Putting the Garden to Bed


ith the arrival of late fall, precipitation and temperatures may vary, but as the days move along one thing is clear: winter is on the horizon. The shortening days fly by, and temps alternate between unseasonably warm and cuttingly cold. But we still have a sliver of time to work in the garden before hard freezes hit.

The usual way we put our gardens to bed is to clean up old, diseased plant matter and to protect the soil with mulch. We also add row cover to extend the season on our more cold-tolerant crops.

Tidy up!

By late fall, most plants have reached their senescence and open-pollinated varieties can be harvested for their seed. Tidying up dead or diseased plants in autumn makes a lot of sense, since spring can be a panic of sowing both indoors and out. But no need to over-tidy: in fact, fallen leaves and other debris protects dormant beneficial insects–like butterflies and bumblebees–and prevents wintertime soil erosion. Instead, make diseased plant material your primary target; that is, removed anything affected by fungus or a bad infestation of garden pests. Diseased plant material needs to be put in the garbage or far enough from your garden that the spores or pests are not reintroduced; do not try to compost diseased plants.

Tidy your containers too. Freezing weather can cause terra cotta and ceramic pots to crack and burst apart over winter, so it’s also a good time to empty these pots and store them inside. If you can do it now, scrub the interior of the pots with a solution of water and bleach prior to storage (or empty now and sanitize them ahead of plantings in spring).

Get down to business with bulbs.

Don’t procrastinate when it comes to fall-planted bulbs; it’s far better to need a spade in fall than a pick-axe in winter–when the ground might be frozen solid. For bulb planting tips, see this post.

And, of course, the same goes for seed garlic and shallots: plant these before the ground freezes. Find garlic planting tips here.

Dig up dahlias...

Dahlias can be cut back after a light frost and dug up for winter storage. Dig up Dahlias, Cannas, and Elephant Ears and cure these in a warm, dry place for two weeks. Shake off the dirt and store tender bulbs/tubers/rhizomes indoors, where they won’t freeze. Most winter-stored varieties will snooze through the next few months without a hitch, but check on them about once a month to make sure none have succumbed to rot.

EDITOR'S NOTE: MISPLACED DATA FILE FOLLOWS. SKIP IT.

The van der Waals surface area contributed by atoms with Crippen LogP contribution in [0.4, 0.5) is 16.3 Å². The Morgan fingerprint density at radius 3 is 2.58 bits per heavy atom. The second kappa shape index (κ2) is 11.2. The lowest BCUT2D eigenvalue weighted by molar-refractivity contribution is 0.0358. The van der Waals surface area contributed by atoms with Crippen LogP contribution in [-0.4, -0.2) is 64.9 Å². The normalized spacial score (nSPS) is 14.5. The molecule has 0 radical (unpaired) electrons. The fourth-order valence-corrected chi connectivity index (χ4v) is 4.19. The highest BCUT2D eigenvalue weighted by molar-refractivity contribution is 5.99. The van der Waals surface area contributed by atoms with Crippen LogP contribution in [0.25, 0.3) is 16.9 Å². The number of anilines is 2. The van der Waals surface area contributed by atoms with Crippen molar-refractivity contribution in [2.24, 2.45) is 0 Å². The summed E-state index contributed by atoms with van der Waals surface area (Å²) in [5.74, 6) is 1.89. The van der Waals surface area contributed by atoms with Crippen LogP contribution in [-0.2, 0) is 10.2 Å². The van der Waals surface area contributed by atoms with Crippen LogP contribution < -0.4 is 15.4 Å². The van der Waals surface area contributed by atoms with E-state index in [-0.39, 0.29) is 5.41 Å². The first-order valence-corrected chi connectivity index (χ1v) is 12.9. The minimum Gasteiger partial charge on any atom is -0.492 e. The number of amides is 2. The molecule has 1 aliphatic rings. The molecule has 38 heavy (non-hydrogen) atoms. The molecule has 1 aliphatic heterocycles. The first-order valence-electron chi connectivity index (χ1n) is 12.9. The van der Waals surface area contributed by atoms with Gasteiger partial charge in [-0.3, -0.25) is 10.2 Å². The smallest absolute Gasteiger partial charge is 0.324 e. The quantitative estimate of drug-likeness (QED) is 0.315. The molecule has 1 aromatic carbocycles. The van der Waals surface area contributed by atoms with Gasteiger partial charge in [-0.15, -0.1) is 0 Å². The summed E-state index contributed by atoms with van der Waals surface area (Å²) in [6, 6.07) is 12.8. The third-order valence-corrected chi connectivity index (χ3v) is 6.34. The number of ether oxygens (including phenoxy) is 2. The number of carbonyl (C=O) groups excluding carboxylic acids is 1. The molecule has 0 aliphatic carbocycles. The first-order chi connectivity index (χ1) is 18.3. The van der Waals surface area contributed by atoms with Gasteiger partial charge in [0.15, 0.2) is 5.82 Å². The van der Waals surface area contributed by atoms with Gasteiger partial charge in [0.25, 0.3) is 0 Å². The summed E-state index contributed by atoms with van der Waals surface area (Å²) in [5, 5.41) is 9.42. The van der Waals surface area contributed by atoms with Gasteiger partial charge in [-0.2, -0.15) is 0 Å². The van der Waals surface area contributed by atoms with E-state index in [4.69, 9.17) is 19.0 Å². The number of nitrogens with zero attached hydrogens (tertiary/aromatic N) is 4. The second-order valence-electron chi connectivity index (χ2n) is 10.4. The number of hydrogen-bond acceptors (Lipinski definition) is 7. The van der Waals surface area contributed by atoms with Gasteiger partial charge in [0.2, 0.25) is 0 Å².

Get beds tucked-in with a cozy blanket of mulch.

Mulch is a like a big thick comforter for your garden and will give many plants a fighting chance against the cold of winter. Herbs such as rosemary, thyme, and lavender benefit from a mulching (a light, dry one, if possible), as these can be felled by January freezes. Mulching also extends the harvest season for cold-hardy roots such as carrots, turnips, radishes, and potatoes, allowing you to harvest these crops without a root cellar well into December or January (though you shouldn't plan on them making it into deep winter with only mulch as a cover unless your mulch is extremely thick).

Sow some seeds. Yes, you read that right.

Late fall is not just a great time to put your garden to bed, it's the perfect time to put beds into your garden!  As light frosts accumulate, annual weeds die back, as well as most annual flowers and vegetables, meaning the soil is empty of active, tenacious growth. You can take advantage of this freed up space–and show your soil some love–by sowing a winter hardy cover crop, like clover or winter rye. Cover crops will spring into action as soon as the weather slightly warms, putting on fresh green growth to add nitrogen and beneficial tilth ahead of spring plantings.

You can also take advantage of the bare soil and cold weather by sowing a bed of meadow flowers, milkweed, poppies, or other seeds that require cold-stratification. Search our blog for guides to planting these.

Feel free to add soil amendments too, whether it be compost or nitrogen-rich soybean meal or lime, since these will react very little with the decomposing agents in the soil, allowing their fertile contributions to be preserved until the spring planting season.

Putting some order to the garden now will help get the juices flowing for next year's garden plans. Daydream while you cut back perennials or prune some dead branches. Autumn is the season of slowing down. Cover a few of your garden beds with colorful fallen leaves, allow some debris for nesting critters, and breathe in the brisk air.

To read more about "leaving the leaves" and protecting beneficial insects, check out this post by The Xerces Society for Invertebrate Conservation.

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